Whatever the state of the Brexit negotiations, Britain remains a long, long way from a full-blown second EU referendum.
Too far, most Westminster watchers believe, for a referendum to happen before Britain leaves the club at 11 p.m. on March 29, 2019.
Why? Isn’t a head of steam building for a “people’s vote?” Didn’t the popular London mayor come out in favor? Maltese Prime Minister Joseph Muscat claimed Thursday that EU leaders are on board too. Surely it’s only a matter of time before the desperate prospect of no deal forces a change in the political weather in Westminster?
Don’t bet on it.
A well-funded, cross-party campaign has certainly found some political traction with calls for a referendum on the terms of Britain’s EU divorce. After months of flailing around for a slogan, suddenly “people’s vote” has started to show signs of polling well.
Unite, the most important union backer to leader Jeremy Corbyn, is “open to the possibility of a popular vote.”
But that’s still not a second referendum on EU membership — it’s a vote on the terms of the divorce.
Take a look at the Labour Party’s internal machinations to see how far away a proper second referendum still is.
After blocking a debate on Brexit at last year’s conference, Labour members will at least this year get a say on what the party’s position should be in the crucial final few months of the Brexit divorce.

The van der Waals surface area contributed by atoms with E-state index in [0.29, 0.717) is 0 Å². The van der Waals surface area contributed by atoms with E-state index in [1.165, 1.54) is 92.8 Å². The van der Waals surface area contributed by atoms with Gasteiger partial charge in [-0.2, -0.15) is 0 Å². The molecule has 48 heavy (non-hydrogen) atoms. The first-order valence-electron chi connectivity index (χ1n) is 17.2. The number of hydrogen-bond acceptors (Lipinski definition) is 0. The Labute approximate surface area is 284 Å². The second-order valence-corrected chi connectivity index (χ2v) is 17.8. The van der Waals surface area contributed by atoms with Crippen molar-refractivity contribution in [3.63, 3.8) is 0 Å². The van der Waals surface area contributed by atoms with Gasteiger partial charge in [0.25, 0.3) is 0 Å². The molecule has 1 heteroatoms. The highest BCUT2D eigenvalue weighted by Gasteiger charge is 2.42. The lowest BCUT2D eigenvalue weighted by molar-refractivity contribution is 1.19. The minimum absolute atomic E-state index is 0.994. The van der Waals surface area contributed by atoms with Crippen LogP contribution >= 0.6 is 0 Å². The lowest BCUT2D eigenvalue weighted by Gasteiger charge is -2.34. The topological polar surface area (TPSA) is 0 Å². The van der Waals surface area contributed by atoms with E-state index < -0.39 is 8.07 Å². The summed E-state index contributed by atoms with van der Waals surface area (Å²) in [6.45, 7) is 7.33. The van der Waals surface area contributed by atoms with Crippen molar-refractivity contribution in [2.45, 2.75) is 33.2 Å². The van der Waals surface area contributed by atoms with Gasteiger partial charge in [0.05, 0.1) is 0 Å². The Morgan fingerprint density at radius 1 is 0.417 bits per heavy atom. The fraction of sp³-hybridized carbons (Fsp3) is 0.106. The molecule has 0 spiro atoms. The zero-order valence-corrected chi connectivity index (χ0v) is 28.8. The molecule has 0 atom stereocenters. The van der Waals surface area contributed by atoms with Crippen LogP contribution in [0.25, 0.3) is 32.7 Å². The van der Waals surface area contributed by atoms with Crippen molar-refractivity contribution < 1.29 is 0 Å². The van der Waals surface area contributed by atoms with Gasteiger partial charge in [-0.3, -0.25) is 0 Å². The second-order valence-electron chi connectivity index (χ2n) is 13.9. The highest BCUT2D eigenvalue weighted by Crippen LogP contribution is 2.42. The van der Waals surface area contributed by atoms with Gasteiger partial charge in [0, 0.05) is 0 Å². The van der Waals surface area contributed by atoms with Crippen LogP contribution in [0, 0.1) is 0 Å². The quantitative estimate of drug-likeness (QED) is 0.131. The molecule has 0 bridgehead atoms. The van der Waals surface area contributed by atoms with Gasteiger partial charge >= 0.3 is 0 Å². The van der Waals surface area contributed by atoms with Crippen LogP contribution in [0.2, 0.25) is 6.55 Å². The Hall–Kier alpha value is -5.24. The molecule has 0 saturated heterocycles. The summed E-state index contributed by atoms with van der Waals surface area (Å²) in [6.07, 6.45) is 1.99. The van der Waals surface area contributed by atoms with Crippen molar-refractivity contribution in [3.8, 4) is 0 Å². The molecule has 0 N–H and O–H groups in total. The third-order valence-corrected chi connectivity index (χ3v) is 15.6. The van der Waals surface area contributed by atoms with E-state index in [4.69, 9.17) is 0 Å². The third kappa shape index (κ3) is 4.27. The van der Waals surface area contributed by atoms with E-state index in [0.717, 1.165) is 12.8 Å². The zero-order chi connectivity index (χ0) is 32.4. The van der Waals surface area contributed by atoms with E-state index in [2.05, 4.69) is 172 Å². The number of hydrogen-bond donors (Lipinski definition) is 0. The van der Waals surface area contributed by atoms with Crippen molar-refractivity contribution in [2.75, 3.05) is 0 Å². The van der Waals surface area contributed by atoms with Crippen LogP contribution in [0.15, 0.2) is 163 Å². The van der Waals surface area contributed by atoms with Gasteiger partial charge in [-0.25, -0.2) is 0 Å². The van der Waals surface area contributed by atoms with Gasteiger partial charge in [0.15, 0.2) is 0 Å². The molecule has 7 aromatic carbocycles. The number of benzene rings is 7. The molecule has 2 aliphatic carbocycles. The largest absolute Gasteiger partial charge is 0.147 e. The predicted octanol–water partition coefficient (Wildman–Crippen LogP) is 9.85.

On Sunday, behind closed doors, some of the big players in the Labour Party, including Shadow Brexit Secretary Keir Starmer and some of the major union power brokers, will meet to thrash out a new policy position on a “people’s vote” to put to Labour members.
Like all good backroom fixes, the result is likely to be a fudge, according to Labour officials who spoke on condition of anonymity.
Those in the know point to recent union compromise positions, which inch toward a final popular vote on the terms of the divorce but do not actively endorse it. None (yet) are calling for an actual second referendum on EU membership.
Unite, the most important union backer to leader Jeremy Corbyn, is “open to the possibility of a popular vote.” The TUC, which represents most big U.K. trades unions, has warned it will throw its weight behind “a vote on the terms of Brexit” if the divorce terms Theresa May comes back with from Brussels are not good enough.
Note: not on Brexit itself.
Why not? Len McCluskey, Britain’s most powerful union baron, explains: “The majority of Labour Party members don’t want Brexit [but] the majority of working-class people do.”
In other words, winning a general election might mean not trying to stop Brexit.
“Let me be clear, we are not calling for a second referendum,” he said. “In or out of the EU matters less than getting the Tories out of office.”
None of this is to say a shift in Labour’s position on a referendum on the terms of the divorce would not be significant. It would.
But to become really significant Labour would then need to win a majority for this in the House of Commons. Very few Tory MPs would support, but more importantly, a good chunk of Labour MPs, with an eye on their pro-Brexit constituencies, are likely to refuse to back it.
Some Labour MPs have already concluded that time has run out for a “people’s vote” — even if they don’t say so publicly. What many are now focussing on is a referendum before the end of the transition period, once the future relationship has been ironed out, giving people the option of accepting the new deal or rejoining the EU.
The People’s Vote is just a part of a campaign, which may go on for years, to get Britain back into the EU. As things stand, its chances of stopping Brexit altogether remains slim.